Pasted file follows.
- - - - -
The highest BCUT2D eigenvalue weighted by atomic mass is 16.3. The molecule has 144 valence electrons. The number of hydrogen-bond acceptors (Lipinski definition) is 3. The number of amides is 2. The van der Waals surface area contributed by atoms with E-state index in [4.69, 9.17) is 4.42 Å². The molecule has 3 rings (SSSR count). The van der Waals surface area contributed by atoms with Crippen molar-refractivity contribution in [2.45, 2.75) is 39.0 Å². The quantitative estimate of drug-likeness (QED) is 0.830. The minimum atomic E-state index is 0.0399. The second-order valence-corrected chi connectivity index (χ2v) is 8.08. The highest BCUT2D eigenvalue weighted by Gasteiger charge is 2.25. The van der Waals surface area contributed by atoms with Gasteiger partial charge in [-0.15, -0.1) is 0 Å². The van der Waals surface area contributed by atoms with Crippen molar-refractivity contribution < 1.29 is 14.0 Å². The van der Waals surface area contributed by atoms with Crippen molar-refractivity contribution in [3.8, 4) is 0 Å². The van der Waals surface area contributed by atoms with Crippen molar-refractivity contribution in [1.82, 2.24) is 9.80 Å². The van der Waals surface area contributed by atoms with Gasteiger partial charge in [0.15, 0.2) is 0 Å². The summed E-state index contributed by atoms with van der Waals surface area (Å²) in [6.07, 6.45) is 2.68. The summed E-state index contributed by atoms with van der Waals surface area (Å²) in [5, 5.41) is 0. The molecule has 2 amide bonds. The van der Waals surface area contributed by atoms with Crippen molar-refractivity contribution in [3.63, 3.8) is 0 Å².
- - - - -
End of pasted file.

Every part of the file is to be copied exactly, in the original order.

The highest BCUT2D eigenvalue weighted by atomic mass is 16.3. The molecule has 144 valence electrons. The number of hydrogen-bond acceptors (Lipinski definition) is 3. The number of amides is 2. The van der Waals surface area contributed by atoms with E-state index in [4.69, 9.17) is 4.42 Å². The molecule has 3 rings (SSSR count). The van der Waals surface area contributed by atoms with Crippen molar-refractivity contribution in [2.45, 2.75) is 39.0 Å². The quantitative estimate of drug-likeness (QED) is 0.830. The minimum atomic E-state index is 0.0399. The second-order valence-corrected chi connectivity index (χ2v) is 8.08. The highest BCUT2D eigenvalue weighted by Gasteiger charge is 2.25. The van der Waals surface area contributed by atoms with Gasteiger partial charge in [-0.15, -0.1) is 0 Å². The van der Waals surface area contributed by atoms with Crippen molar-refractivity contribution < 1.29 is 14.0 Å². The van der Waals surface area contributed by atoms with Crippen molar-refractivity contribution in [3.8, 4) is 0 Å². The van der Waals surface area contributed by atoms with Crippen molar-refractivity contribution in [1.82, 2.24) is 9.80 Å². The van der Waals surface area contributed by atoms with Gasteiger partial charge in [0.15, 0.2) is 0 Å². The summed E-state index contributed by atoms with van der Waals surface area (Å²) in [6.07, 6.45) is 2.68. The summed E-state index contributed by atoms with van der Waals surface area (Å²) in [5, 5.41) is 0. The molecule has 2 amide bonds. The van der Waals surface area contributed by atoms with Crippen molar-refractivity contribution in [3.63, 3.8) is 0 Å².